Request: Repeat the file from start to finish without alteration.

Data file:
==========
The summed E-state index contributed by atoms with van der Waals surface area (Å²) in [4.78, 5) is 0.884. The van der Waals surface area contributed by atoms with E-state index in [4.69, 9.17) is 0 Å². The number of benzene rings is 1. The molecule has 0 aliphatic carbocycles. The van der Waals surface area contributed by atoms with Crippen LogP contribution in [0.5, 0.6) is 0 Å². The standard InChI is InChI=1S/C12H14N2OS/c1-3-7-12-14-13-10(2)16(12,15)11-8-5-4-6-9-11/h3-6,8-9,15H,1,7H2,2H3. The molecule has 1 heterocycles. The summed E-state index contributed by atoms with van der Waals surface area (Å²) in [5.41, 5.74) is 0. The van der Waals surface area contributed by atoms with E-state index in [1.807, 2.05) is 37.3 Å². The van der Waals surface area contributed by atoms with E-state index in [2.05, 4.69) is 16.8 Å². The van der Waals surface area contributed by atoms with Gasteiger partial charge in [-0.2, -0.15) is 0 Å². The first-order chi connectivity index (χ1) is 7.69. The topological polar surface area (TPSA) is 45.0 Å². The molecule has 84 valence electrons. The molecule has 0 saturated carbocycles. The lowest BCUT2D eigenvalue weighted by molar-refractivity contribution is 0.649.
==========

The summed E-state index contributed by atoms with van der Waals surface area (Å²) in [4.78, 5) is 0.884. The van der Waals surface area contributed by atoms with E-state index in [4.69, 9.17) is 0 Å². The number of benzene rings is 1. The molecule has 0 aliphatic carbocycles. The van der Waals surface area contributed by atoms with Crippen LogP contribution in [0.5, 0.6) is 0 Å². The standard InChI is InChI=1S/C12H14N2OS/c1-3-7-12-14-13-10(2)16(12,15)11-8-5-4-6-9-11/h3-6,8-9,15H,1,7H2,2H3. The molecule has 1 heterocycles. The summed E-state index contributed by atoms with van der Waals surface area (Å²) in [5.41, 5.74) is 0. The van der Waals surface area contributed by atoms with E-state index in [1.807, 2.05) is 37.3 Å². The van der Waals surface area contributed by atoms with E-state index in [2.05, 4.69) is 16.8 Å². The van der Waals surface area contributed by atoms with Gasteiger partial charge in [-0.2, -0.15) is 0 Å². The first-order chi connectivity index (χ1) is 7.69. The topological polar surface area (TPSA) is 45.0 Å². The molecule has 84 valence electrons. The molecule has 0 saturated carbocycles. The lowest BCUT2D eigenvalue weighted by molar-refractivity contribution is 0.649.